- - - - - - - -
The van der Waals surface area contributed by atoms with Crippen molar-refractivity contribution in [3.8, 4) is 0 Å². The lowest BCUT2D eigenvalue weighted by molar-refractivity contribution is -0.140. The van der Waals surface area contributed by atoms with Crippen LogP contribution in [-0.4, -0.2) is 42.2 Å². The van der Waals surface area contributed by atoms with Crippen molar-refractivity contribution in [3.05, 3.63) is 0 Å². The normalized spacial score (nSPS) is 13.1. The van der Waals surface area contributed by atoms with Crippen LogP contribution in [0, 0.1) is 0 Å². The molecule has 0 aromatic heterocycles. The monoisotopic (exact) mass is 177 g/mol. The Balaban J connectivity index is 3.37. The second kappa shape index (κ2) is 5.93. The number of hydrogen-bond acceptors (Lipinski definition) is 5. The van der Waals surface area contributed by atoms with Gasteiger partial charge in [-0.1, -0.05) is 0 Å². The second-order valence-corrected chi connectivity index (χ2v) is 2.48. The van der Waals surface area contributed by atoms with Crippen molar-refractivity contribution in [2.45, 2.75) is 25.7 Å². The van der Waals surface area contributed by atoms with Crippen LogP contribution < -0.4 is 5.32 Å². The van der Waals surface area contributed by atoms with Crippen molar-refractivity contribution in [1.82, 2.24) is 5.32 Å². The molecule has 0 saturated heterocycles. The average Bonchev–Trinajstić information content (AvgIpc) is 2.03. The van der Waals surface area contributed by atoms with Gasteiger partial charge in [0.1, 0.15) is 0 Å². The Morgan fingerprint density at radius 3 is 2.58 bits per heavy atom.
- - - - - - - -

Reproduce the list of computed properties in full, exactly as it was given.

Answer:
The van der Waals surface area contributed by atoms with Crippen molar-refractivity contribution in [3.8, 4) is 0 Å². The lowest BCUT2D eigenvalue weighted by molar-refractivity contribution is -0.140. The van der Waals surface area contributed by atoms with Crippen LogP contribution in [-0.4, -0.2) is 42.2 Å². The van der Waals surface area contributed by atoms with Crippen molar-refractivity contribution in [3.05, 3.63) is 0 Å². The normalized spacial score (nSPS) is 13.1. The van der Waals surface area contributed by atoms with Crippen LogP contribution in [0, 0.1) is 0 Å². The molecule has 0 aromatic heterocycles. The monoisotopic (exact) mass is 177 g/mol. The Balaban J connectivity index is 3.37. The second kappa shape index (κ2) is 5.93. The number of hydrogen-bond acceptors (Lipinski definition) is 5. The van der Waals surface area contributed by atoms with Gasteiger partial charge in [-0.1, -0.05) is 0 Å². The second-order valence-corrected chi connectivity index (χ2v) is 2.48. The van der Waals surface area contributed by atoms with Crippen molar-refractivity contribution in [2.45, 2.75) is 25.7 Å². The van der Waals surface area contributed by atoms with Crippen LogP contribution < -0.4 is 5.32 Å². The van der Waals surface area contributed by atoms with Crippen molar-refractivity contribution in [1.82, 2.24) is 5.32 Å². The molecule has 0 saturated heterocycles. The average Bonchev–Trinajstić information content (AvgIpc) is 2.03. The van der Waals surface area contributed by atoms with Gasteiger partial charge in [0.1, 0.15) is 0 Å². The Morgan fingerprint density at radius 3 is 2.58 bits per heavy atom.